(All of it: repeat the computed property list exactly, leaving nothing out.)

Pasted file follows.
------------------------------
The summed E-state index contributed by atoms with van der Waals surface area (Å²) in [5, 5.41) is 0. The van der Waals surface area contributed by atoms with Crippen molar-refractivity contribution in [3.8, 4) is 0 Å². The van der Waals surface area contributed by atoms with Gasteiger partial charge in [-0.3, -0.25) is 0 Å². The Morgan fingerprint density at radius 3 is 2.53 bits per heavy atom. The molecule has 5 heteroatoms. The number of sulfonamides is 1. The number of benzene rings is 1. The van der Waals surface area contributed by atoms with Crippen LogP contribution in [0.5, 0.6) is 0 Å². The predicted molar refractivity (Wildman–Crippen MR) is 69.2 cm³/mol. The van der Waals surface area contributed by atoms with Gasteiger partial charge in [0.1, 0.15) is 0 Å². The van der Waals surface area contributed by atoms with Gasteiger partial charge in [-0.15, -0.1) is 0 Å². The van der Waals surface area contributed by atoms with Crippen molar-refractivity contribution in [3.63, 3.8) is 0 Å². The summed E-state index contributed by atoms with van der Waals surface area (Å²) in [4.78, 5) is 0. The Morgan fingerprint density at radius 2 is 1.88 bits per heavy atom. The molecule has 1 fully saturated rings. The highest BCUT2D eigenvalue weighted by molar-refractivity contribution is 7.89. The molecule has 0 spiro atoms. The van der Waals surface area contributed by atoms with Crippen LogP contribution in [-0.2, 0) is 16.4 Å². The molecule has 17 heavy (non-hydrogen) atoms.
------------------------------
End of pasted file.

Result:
The summed E-state index contributed by atoms with van der Waals surface area (Å²) in [5, 5.41) is 0. The van der Waals surface area contributed by atoms with Crippen molar-refractivity contribution in [3.8, 4) is 0 Å². The van der Waals surface area contributed by atoms with Gasteiger partial charge in [-0.3, -0.25) is 0 Å². The Morgan fingerprint density at radius 3 is 2.53 bits per heavy atom. The molecule has 5 heteroatoms. The number of sulfonamides is 1. The number of benzene rings is 1. The van der Waals surface area contributed by atoms with Crippen LogP contribution in [0.5, 0.6) is 0 Å². The predicted molar refractivity (Wildman–Crippen MR) is 69.2 cm³/mol. The van der Waals surface area contributed by atoms with Gasteiger partial charge in [0.1, 0.15) is 0 Å². The van der Waals surface area contributed by atoms with Gasteiger partial charge in [-0.15, -0.1) is 0 Å². The van der Waals surface area contributed by atoms with Crippen molar-refractivity contribution in [3.63, 3.8) is 0 Å². The summed E-state index contributed by atoms with van der Waals surface area (Å²) in [4.78, 5) is 0. The Morgan fingerprint density at radius 2 is 1.88 bits per heavy atom. The molecule has 1 fully saturated rings. The highest BCUT2D eigenvalue weighted by molar-refractivity contribution is 7.89. The molecule has 0 spiro atoms. The van der Waals surface area contributed by atoms with Crippen LogP contribution in [-0.2, 0) is 16.4 Å². The molecule has 17 heavy (non-hydrogen) atoms.